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Monday, November 22, 2021


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Ouch! It's just devastating when a tree needs to come down. But I saw those conks -- it was a goner. I've always wondered what happens to the lumber. Maple, for instance is a desirable furniture-making wood. Any insight? It would be nice if some good came from the loss of such a beautiful tree. I'll bet dollars to doughnuts you're already hatching plans for that area! As always, a visit to your garden is a treat.

Linda Brazill

ELIZABETH — That photo of the conks is a couple of years old. Many more and falling branches in the last year or so. Good question about the wood. I am going to ask next time they do work here. We've been getting an arborist to monitor the trees on a regular basis.

Barbara H.

The Jaws of Death with the saw - what a good, safe setup for taking down big old trees in pieces. I had a huge pecan taken out that was right next to my bedroom and it was just a man and his saw - kind of scary, at least for me watching! They had a rope to help it fall in the right direction once the upper branches were gone. It's sad but such a relief when a big but somewhat threatening tree is removed - or at least it was to me with the pecan.

Kris P

Even when planned, the removal of a large tree is painful. Your removal involved a lot more machinery than our Eucalyptus did - such machinery would have been impossible here given the terrain and the tree's placement within our garden. What can be done with technology like that used in your removal is very impressive.


Wow, I haven't seen that "jaws of death" equipment around here, and sadly have seen a lot of big trees taken down for both the right and the wrong reasons. In a mid August windstorm we had a 125 year old tulip poplar fall, very fortunately its length went down the street rather than on one of the many houses it could have crushed. The city arborist said it was a freak even since the tree and root system were completely healthy. Much better to have a planned removal like this than a great crash! We are still waiting for the city to remove the final 15 feet of trunk, stump and roots but at least they cleared the road expeditiously.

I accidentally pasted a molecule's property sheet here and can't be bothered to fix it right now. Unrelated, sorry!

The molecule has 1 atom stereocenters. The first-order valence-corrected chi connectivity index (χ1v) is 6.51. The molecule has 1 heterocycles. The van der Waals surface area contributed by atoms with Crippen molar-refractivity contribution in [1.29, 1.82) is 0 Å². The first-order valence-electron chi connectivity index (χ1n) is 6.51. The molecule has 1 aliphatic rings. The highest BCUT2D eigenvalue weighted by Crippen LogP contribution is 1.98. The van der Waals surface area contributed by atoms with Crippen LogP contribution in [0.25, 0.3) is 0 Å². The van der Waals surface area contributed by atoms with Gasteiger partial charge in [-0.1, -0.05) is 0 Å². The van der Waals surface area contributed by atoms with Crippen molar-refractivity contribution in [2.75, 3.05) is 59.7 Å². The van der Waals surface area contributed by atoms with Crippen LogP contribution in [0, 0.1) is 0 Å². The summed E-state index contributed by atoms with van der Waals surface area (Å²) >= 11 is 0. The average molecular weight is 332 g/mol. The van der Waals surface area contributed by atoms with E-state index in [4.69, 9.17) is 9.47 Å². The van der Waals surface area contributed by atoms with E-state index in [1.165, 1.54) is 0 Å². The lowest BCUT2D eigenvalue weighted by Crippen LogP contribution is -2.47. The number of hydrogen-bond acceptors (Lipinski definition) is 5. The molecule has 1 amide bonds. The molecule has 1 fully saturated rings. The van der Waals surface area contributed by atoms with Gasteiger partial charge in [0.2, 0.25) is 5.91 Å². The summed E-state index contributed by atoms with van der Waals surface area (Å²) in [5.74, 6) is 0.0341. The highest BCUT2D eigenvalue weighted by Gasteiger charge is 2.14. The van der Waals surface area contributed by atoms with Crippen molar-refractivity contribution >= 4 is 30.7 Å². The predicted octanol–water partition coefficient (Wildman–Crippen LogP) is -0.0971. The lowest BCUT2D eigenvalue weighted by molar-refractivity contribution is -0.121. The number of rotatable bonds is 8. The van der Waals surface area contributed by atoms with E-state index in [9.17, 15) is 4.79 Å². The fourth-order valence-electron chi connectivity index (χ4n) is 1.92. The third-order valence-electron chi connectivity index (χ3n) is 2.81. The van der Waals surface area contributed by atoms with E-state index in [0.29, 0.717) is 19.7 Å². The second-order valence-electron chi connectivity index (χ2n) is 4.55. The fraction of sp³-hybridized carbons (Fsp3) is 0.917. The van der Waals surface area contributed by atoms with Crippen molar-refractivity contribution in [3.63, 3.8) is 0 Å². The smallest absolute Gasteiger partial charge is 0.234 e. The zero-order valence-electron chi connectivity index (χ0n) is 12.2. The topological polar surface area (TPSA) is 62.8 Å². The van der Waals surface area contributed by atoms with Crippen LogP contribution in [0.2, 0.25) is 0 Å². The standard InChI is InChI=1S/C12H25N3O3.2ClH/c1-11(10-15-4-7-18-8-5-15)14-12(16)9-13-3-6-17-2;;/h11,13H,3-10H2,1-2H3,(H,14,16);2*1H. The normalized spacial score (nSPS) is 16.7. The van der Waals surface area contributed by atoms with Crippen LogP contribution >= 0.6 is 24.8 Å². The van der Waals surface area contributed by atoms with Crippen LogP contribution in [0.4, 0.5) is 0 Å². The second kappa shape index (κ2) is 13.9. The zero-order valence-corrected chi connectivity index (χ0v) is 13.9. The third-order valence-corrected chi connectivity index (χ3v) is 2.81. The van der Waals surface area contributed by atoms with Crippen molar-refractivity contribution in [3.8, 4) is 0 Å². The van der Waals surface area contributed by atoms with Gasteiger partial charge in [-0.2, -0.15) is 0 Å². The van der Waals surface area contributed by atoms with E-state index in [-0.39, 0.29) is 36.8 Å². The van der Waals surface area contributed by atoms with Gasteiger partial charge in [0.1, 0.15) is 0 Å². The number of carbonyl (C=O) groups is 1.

It will be interesting to see what you do with the newly opened space!


Linda Brazill

KRIS P. — They were able to use that equipment because the tree was so close to the street. We have a big tree on the lot line in the back that will come down with climbers and ropes. That's how most of the work in the garden has been done. For the same reason as you, equipment can't get in the back.

Linda Brazill

CECI — I was getting worried a big branch or the tree itself might fall on cars going by since it was next to the street. That's amazing you had a big tree fall so perfectly placed.

danger garden

Wow! The "jaws of death" look like a great way to get work like that done. So smart to do it now so the plants will be reacting to their new sunny reality in the spring.


That was fascinating! What amazing equipment has been developed. Thanks to Mark for documenting and you for sharing.

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